Happy panic season! And I hope you get to spend many happy hours pottering around in a garden - perhaps growing some Christmas presents!
 
And don't miss the screening of "Bag It: Is your life to plastic?" at our monthly meeting at Lindfield on Monday night!
 
Monique
 
 
 

 
PSN Monthly Meeting - Monday 19 Nov 2012 @ 7:30pm
Screening of Bag It: Is your life too plastic? 
Please join us on Monday 19th Nov for the screening of the multi-award winning movie Bag It!

In this touching and often funny film, we follow "everyman" Jeb Berrier as he embarks on a global tour to unravel the complexities of our plastic world. What starts as a film about plastic bags evolves into a wholesale investigation into plastic and its effect on our waterways, oceans and even our own bodies. We see how our crazy-for-plastic world has finally caught up to us and what we can do about it. Today. Right now.

7pm for a 7:30 start.

 
Please remember to bring your own coffee mug and join us for supper and a chat afterwards.
PSN requests a $5 donation for non-members to attend.
 
Doors open at 7pm. Lindfield Community Centre, 259 Pacific Hwy, Lindfield. Just a few minutes walk from Lindfield railway station.
 
 
 

Don't Forget to BYO Mug   
Please bring your own reusable mug/cup to all meetings.
PSN Monthly Meetings are held on the 3rd Monday of every month.
Doors open at 7pm. Lindfield Community Centre, 259 Pacific Hwy, Lindfield. Just a few minutes walk from Lindfield railway station.
 
  
  
Member Input
PSN is moving towards a more volunteer driven organisation in 2013.
With this in mind, we'd like to know what 3 issues you feel strongly connected to and would like to see our PSN community tackle?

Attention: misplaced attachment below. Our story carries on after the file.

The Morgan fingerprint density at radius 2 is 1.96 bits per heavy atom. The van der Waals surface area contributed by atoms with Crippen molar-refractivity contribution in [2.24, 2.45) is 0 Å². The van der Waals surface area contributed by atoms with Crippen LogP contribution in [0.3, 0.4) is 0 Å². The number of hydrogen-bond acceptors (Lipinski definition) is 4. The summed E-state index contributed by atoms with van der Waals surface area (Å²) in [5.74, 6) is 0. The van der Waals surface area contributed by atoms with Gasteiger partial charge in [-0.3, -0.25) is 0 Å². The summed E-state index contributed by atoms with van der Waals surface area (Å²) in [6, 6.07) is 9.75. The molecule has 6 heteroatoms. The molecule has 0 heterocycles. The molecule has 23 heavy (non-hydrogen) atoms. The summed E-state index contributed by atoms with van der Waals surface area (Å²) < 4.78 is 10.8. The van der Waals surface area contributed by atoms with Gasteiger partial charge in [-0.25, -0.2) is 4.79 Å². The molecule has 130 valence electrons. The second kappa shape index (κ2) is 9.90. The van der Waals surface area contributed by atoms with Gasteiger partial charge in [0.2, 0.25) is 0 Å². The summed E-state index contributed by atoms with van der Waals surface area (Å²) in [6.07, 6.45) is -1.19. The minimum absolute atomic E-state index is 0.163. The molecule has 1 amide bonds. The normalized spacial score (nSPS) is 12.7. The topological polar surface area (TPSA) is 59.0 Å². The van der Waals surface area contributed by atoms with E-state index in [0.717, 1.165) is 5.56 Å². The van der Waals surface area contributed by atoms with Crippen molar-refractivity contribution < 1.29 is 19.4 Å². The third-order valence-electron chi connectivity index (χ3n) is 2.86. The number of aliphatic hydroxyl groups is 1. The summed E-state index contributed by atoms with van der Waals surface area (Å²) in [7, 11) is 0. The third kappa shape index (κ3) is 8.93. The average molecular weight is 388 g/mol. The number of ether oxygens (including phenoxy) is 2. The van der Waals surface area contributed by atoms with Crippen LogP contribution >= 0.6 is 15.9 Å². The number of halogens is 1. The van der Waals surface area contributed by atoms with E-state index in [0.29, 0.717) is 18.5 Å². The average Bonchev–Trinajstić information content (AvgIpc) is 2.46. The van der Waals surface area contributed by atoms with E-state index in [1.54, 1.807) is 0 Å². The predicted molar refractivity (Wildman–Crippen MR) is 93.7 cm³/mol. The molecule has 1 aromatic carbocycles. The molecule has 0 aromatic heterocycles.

Please send your thoughts to editor@Permaculturenorth.org.au by 3rd Dec.
  
 
 
 
 
 
 
 
 
 
 
 
 
 
 
 
 
 
 
 
 
 
 
 
 
 
 
 
 
 
 
 
 
 
 
 
 
 
 
 
 
 
    
Advocacy Report by Barry Hadaway
Planning Issues
 
Last month was dominated by food issues with our National Food Plan Submission and the Sydney Food Fairness Alliance event Sustainable Farming for a Sustainable City.
 
November has been another Planning month.  I say ‘another’ Planning month because planning issues have figured largely over the past 18 months since the NSW Government announced the Review of the NSW Planning System.
 
A couple of weeks ago we were alerted to the fact the NSW Government was introducing legislation into the parliament titled, Environment Planning and Assessment Bill 2012.
 
My understanding is that this bill, if passed, would significantly erode Council planning powers by making Development Control Plans effectively worthless.
 
It is understood this bill would:
  • Give developers a ‘get out of jail’ free card if they don’t want to comply with DCPs and say the DCP ‘unreasonably restricts development’.
  • Change maximum entitlements under DCPs (i.e. - the height and size of buildings) to ‘as of right entitlements’, rather than the maximum allowable.  This will remove any assessment of impact of a development.
  • Require Councils to be ‘flexible’ in allowing development that breaches a DCP; and
  • Remove the ability of Councils to take into account the cumulative impact of allowing a type or style of development in a locality.
I have written to my local member Victor Dominello, protesting the way the government is steamrolling local Councils and communities with this bill and with the Review of the NSW Planning System.  I expect I will receive a vacuous, ‘toe the party line’, response for Victor.
 
More importantly I have written to each of the independents in the NSW Legislative Council, Fred Nile, Paul Green, Robert Borsak and Robert Brown, urging that they vote against the Environment Planning and Assessment Bill 2012.  Corinne Fisher, from the Better Planning Network, which PSN is supporting, is meeting with the Christian Democrats on 13 November 2012 to try to persuade them to vote against the Environment Planning and Assessment Bill 2012.
Let’s hope someone in the NSW Parliament cares about community.